Indian fallen angel Yes Bank suffers from falling stock and bond prices

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Indian lender Yes Bank fell by record dollar bond market and suffered further share price drop after Moody’s Investors Service downgraded its credit rating to junk, making the lender a so-called angel fallen.

The loss of an investment grade is rare among Indian private sector banks. The lender is now the only one to be poorly rated among four of these lenders – HDFC Bank, Axis Bank and ICICI Bank – tracked by Moody’s.

The credit assessor attributed its deterioration on Tuesday to governance issues. The bank is in the midst of a management transition with co-founder and CEO Rana Kapoor expected to step down by the end of January. The Reserve Bank of India refused in September to grant him a new three-year term.

Yes Bank’s dollar bonds fell from a record 4.7 cents on the dollar to an all-time low of 86.7 cents at 5:51 p.m. in Hong Kong, according to prices compiled by Bloomberg.

The notes have lost about 5.2% since being sold in January, making them the second biggest loser among fixed rate dollar bonds issued in 2018 by Indian companies.

Shares fell 11% to the lowest level since April 2016 at the close in Mumbai. The stock has fallen more than half from its August peak.

“In terms of credit scoring, the bank ticked a lot of negative boxes after the weak second quarter results,” Ismael Pili, co-head of Asian banking research in Singapore at CreditSights Inc., said by phone. management only made matters worse. “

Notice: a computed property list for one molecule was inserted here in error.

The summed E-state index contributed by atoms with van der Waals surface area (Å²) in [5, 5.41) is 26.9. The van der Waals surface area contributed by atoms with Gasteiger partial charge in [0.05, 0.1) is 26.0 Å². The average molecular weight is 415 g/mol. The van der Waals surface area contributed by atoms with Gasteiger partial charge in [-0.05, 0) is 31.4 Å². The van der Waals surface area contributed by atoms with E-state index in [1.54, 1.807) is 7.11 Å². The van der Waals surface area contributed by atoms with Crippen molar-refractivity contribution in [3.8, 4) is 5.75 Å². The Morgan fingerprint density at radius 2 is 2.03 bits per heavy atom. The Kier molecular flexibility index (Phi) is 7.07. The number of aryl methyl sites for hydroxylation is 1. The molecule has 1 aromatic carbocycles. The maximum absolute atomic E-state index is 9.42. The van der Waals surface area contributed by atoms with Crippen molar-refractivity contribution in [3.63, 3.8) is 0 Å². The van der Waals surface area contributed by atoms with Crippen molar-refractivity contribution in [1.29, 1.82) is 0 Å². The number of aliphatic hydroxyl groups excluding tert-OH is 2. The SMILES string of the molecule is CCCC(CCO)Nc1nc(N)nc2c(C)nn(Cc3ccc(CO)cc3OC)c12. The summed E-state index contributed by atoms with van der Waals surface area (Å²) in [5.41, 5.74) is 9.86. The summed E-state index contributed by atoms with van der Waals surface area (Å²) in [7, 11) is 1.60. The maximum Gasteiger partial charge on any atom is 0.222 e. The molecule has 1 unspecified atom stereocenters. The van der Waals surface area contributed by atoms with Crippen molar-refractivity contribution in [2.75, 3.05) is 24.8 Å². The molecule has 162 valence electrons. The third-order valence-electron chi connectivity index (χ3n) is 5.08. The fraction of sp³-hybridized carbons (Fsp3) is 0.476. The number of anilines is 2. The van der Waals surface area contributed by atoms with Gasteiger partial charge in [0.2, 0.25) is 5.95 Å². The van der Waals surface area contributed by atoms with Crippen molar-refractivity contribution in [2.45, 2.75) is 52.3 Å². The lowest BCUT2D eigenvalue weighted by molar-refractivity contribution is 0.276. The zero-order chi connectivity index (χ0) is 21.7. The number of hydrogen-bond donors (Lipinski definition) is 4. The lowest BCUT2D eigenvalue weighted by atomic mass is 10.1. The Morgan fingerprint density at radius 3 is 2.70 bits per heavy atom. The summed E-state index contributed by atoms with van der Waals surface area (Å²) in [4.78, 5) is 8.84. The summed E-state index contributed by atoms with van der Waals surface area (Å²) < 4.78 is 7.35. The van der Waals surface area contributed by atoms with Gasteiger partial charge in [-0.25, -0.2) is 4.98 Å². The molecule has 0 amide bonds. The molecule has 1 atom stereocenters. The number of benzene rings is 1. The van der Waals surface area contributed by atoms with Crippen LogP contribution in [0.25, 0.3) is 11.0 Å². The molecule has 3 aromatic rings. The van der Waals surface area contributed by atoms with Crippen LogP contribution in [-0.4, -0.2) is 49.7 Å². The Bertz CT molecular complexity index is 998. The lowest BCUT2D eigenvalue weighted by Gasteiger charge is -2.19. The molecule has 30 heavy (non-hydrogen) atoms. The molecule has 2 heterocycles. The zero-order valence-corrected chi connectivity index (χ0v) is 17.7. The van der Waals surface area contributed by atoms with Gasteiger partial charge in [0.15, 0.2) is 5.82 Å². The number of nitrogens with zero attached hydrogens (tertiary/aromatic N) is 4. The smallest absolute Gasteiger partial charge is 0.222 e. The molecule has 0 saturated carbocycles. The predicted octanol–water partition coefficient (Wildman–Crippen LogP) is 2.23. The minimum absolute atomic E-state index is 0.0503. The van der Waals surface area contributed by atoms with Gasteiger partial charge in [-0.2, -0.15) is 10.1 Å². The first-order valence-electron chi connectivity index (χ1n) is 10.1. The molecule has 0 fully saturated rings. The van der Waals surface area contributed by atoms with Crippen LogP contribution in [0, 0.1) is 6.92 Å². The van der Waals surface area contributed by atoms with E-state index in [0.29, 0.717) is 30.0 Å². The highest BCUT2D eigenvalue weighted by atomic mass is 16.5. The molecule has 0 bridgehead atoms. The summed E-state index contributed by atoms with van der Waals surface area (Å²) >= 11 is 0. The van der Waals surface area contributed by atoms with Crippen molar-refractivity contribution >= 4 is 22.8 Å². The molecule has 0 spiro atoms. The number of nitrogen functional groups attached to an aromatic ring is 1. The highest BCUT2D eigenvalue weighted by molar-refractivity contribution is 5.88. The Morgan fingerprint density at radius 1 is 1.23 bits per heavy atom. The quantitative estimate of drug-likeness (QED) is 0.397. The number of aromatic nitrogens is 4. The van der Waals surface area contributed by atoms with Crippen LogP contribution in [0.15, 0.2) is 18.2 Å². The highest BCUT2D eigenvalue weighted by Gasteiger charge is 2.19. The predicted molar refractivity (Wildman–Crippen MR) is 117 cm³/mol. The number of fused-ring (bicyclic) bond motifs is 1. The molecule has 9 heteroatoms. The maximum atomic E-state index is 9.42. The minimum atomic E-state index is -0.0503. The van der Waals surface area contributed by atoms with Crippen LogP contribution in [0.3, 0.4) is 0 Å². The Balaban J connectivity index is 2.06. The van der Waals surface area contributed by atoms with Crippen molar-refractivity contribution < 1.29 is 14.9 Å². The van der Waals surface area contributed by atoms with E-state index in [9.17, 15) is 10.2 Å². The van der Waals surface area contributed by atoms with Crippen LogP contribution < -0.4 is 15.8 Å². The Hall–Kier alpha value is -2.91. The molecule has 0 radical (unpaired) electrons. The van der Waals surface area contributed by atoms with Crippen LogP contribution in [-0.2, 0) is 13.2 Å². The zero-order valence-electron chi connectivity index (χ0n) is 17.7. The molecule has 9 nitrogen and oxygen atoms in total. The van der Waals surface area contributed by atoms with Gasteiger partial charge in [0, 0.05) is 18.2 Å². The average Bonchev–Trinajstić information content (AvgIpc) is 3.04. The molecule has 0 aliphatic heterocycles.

Pili lowered its recommendation on the lender’s 2023 ratings citing “a below-normal performance and leadership issue” after Yes Bank released its September quarter results. Lower sequential profits, higher non-performing assets and the need for more capital are among his concerns, Pili said on Wednesday.

The Mumbai-based lender has seen a string of resignations as it continues its search for a successor. Non-executive chairman Ashok Chawla resigned on November 14, followed the next day by OP Bhatt, who resigned from the panel set up to find a new CEO. Last week, an outside director R Chandrashekhar resigned, expressing concern about recent events at the bank.

Moody’s made the following points in its downgrade of the lender’s foreign currency issuer rating to Ba1 instead of Baa3, as it changed the outlook to negative:

Departures of board members fueled concerns over corporate governance as uncertainty over the outcome of the central bank’s FY18 bad debt divergence report contributed to the negative outlook .

The lender’s funding profile is “relatively lower” compared to public sector banks in India, the agency said.

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